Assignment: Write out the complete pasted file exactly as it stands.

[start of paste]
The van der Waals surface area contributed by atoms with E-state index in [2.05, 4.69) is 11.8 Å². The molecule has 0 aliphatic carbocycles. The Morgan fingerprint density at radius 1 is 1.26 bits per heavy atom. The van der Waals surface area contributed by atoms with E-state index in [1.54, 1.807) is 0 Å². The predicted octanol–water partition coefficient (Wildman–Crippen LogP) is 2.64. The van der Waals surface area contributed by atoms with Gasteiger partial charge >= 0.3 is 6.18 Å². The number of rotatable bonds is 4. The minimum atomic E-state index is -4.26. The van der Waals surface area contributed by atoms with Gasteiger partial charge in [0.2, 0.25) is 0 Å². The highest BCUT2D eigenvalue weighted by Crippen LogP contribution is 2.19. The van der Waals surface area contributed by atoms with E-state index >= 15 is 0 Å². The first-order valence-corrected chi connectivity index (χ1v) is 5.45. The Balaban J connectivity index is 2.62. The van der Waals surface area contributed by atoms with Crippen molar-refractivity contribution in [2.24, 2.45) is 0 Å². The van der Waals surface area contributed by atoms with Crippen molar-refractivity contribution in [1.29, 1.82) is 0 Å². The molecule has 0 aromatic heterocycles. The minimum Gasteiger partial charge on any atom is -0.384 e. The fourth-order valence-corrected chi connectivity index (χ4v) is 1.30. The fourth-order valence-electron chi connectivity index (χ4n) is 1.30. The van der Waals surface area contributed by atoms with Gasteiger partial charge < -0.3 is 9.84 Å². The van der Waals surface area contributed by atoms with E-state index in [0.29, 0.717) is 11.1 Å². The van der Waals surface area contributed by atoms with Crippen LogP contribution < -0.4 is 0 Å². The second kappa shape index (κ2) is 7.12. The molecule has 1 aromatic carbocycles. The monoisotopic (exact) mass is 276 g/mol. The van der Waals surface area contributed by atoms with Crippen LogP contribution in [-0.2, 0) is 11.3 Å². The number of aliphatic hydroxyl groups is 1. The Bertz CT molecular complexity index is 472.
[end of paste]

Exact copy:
The van der Waals surface area contributed by atoms with E-state index in [2.05, 4.69) is 11.8 Å². The molecule has 0 aliphatic carbocycles. The Morgan fingerprint density at radius 1 is 1.26 bits per heavy atom. The van der Waals surface area contributed by atoms with E-state index in [1.54, 1.807) is 0 Å². The predicted octanol–water partition coefficient (Wildman–Crippen LogP) is 2.64. The van der Waals surface area contributed by atoms with Gasteiger partial charge >= 0.3 is 6.18 Å². The number of rotatable bonds is 4. The minimum atomic E-state index is -4.26. The van der Waals surface area contributed by atoms with Gasteiger partial charge in [0.2, 0.25) is 0 Å². The highest BCUT2D eigenvalue weighted by Crippen LogP contribution is 2.19. The van der Waals surface area contributed by atoms with E-state index >= 15 is 0 Å². The first-order valence-corrected chi connectivity index (χ1v) is 5.45. The Balaban J connectivity index is 2.62. The van der Waals surface area contributed by atoms with Crippen molar-refractivity contribution in [2.24, 2.45) is 0 Å². The van der Waals surface area contributed by atoms with Crippen molar-refractivity contribution in [1.29, 1.82) is 0 Å². The molecule has 0 aromatic heterocycles. The minimum Gasteiger partial charge on any atom is -0.384 e. The fourth-order valence-corrected chi connectivity index (χ4v) is 1.30. The fourth-order valence-electron chi connectivity index (χ4n) is 1.30. The van der Waals surface area contributed by atoms with Gasteiger partial charge < -0.3 is 9.84 Å². The van der Waals surface area contributed by atoms with E-state index in [0.29, 0.717) is 11.1 Å². The van der Waals surface area contributed by atoms with Crippen LogP contribution < -0.4 is 0 Å². The second kappa shape index (κ2) is 7.12. The molecule has 1 aromatic carbocycles. The monoisotopic (exact) mass is 276 g/mol. The van der Waals surface area contributed by atoms with Crippen LogP contribution in [-0.2, 0) is 11.3 Å². The number of aliphatic hydroxyl groups is 1. The Bertz CT molecular complexity index is 472.